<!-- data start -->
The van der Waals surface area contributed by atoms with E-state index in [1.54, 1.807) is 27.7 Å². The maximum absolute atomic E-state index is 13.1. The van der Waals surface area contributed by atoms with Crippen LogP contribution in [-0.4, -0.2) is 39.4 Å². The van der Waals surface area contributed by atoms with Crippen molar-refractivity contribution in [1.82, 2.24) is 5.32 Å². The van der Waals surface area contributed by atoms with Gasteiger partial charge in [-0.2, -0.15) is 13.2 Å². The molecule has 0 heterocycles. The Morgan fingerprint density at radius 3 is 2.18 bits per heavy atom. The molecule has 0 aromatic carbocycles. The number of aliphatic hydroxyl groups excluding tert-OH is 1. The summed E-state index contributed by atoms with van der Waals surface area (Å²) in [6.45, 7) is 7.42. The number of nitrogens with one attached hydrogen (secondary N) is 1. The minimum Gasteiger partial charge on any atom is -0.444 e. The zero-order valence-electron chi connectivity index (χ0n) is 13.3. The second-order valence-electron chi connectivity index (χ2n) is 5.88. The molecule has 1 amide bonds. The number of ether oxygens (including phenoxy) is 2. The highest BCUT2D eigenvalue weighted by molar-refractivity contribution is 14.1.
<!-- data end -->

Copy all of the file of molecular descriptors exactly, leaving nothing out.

The van der Waals surface area contributed by atoms with E-state index in [1.54, 1.807) is 27.7 Å². The maximum absolute atomic E-state index is 13.1. The van der Waals surface area contributed by atoms with Crippen LogP contribution in [-0.4, -0.2) is 39.4 Å². The van der Waals surface area contributed by atoms with Crippen molar-refractivity contribution in [1.82, 2.24) is 5.32 Å². The van der Waals surface area contributed by atoms with Gasteiger partial charge in [-0.2, -0.15) is 13.2 Å². The molecule has 0 heterocycles. The Morgan fingerprint density at radius 3 is 2.18 bits per heavy atom. The molecule has 0 aromatic carbocycles. The number of aliphatic hydroxyl groups excluding tert-OH is 1. The summed E-state index contributed by atoms with van der Waals surface area (Å²) in [6.45, 7) is 7.42. The number of nitrogens with one attached hydrogen (secondary N) is 1. The minimum Gasteiger partial charge on any atom is -0.444 e. The zero-order valence-electron chi connectivity index (χ0n) is 13.3. The second-order valence-electron chi connectivity index (χ2n) is 5.88. The molecule has 1 amide bonds. The number of ether oxygens (including phenoxy) is 2. The highest BCUT2D eigenvalue weighted by molar-refractivity contribution is 14.1.